2008 Bermuda Reports

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Course: Offshore Passage Making; Bermuda to Norfolk
Date May 26, 2008
Students: Christian Adams, John Rokita, Mark and Tanya Trainor
First Mate: Mike Walker
Captain Jochen Hoffmann

May 26-27: Our first two days of intensive dockside training on the use of emergency equipment including sea anchor, storm trysail, man over board rescue, fire fighting and flooding went well, as did provisioning and stowing. When it was time to inspect the mast, we had a competition: Tanya was eager to climb; John wanted to go up as well. They drew straws and John won - going up with Tanya’s assistance. Mate Mike and Christian are trouble shooting the Skymate weather satellite system; no luck. Now, the important tasks of navigation preparation and weather analysis. 

Students, led expertly by first mate Mike, have set up two NIMA plotting sheets for dead reckoning (DR) plotting en route. The sheets are set up to record our voyage across nearly five degrees of latitude (37° N – 32° N), twelve degrees of longitude (076 ° W to 064° W), and four isogonic lines of magnetic variation (10 W variation to 14 W variation). Students have drawn in a rhumb line  of 115° True which will be our reference course underway to a point NE of Bermuda, 640 miles distant. But we set an initial course of 145° per ship’s compass (psc) to let the northeast setting Gulf  Stream current of 3 plus knots carry us toward our rhumb line. To record our progress, students will be plotting our DR track and position every four hours at the end of each watch using traditional navigation methods.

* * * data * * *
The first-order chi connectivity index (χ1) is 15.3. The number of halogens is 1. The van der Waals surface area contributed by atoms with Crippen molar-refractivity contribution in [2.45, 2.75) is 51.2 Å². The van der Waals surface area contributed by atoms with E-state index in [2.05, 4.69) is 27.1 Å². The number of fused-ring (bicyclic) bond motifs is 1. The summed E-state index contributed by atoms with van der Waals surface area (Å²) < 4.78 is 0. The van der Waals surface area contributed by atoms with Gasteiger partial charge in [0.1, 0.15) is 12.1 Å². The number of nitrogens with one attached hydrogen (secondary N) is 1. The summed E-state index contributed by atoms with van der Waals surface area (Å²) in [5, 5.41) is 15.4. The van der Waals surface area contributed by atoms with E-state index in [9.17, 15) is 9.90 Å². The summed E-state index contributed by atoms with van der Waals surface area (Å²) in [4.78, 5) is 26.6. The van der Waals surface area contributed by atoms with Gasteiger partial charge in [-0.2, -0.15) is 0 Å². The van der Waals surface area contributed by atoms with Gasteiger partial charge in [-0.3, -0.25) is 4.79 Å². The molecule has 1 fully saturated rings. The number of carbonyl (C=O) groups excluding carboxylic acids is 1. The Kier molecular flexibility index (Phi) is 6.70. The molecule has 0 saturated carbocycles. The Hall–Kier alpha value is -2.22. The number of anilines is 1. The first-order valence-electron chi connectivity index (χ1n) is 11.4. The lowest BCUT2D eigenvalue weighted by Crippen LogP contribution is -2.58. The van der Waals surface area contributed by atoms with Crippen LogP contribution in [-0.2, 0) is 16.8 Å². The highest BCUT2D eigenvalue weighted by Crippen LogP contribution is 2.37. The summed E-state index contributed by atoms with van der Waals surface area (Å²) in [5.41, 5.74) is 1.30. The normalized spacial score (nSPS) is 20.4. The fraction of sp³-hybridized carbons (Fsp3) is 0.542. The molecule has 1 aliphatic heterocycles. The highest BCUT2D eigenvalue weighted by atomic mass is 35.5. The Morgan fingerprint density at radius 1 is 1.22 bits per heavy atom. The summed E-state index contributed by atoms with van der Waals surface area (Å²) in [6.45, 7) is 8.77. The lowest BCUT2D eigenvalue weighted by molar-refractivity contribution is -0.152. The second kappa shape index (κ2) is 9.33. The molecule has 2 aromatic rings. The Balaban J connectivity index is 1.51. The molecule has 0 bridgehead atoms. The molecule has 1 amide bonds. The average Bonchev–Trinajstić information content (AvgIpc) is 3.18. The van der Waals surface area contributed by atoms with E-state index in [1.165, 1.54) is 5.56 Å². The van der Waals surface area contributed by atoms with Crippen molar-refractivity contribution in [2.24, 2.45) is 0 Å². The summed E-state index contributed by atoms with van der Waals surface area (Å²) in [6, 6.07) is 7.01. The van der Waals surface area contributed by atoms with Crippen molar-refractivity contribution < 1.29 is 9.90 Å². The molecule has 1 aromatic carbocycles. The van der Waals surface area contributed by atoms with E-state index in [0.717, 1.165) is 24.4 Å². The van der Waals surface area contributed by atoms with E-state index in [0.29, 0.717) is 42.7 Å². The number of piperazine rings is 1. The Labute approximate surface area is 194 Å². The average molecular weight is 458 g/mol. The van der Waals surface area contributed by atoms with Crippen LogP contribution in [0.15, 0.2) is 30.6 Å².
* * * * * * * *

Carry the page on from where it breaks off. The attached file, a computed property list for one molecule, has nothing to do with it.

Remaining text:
May 28: We arise early in calm winds to be underway by 0530. The weather report of SW winds at 15-20 knots and higher gusts by midday will speed us along on a favorable point of sail after we round Cape Henry. By the time we leave Little Creek, it’s blowing hard. A new VHF weather broadcast warns of deteriorating conditions for the mouth of the Bay with gusts to 35 knots through 10 a.m. Turning around and docking at the Marina fuel dock in a blow rather than chancing cross currents at the Chesapeake Bay Bridge Tunnel is the better option. By 0730 we are safely back at the dock. By 1100 we again cast off again after the strong weather cell embedded in a cold front has moved off to the south. Now we can take advantage of winds in the air mass filling in behind the front and the high pressure system forecast for the next three days.  

By 1330 hours HALIMEDA is speeding along under double reefed main and reefed jib toward Cape Henry at the exit of Chesapeake Bay. Next, we spot U.S. destroyer 55 fast approaching from astern and inside the Channel. Mindful of the 500 yard security zone imposed by all U.S. warships, we request and receive permission to maintain course and speed. Once off Cape Henry, another destroyer leaves the channel and hails us on VHF to say that she will pass under our stern. At 1730 we sight a pod of dolphins as we spped along toward the Gulf Stream. By sundown, the wind has moderated enough for us to shake out the second reef in the main sail and let out more of the reefed jib as sail plan for the night. Orange flares high in the sky and NAVTEX notices tell of naval exercises to the north of us.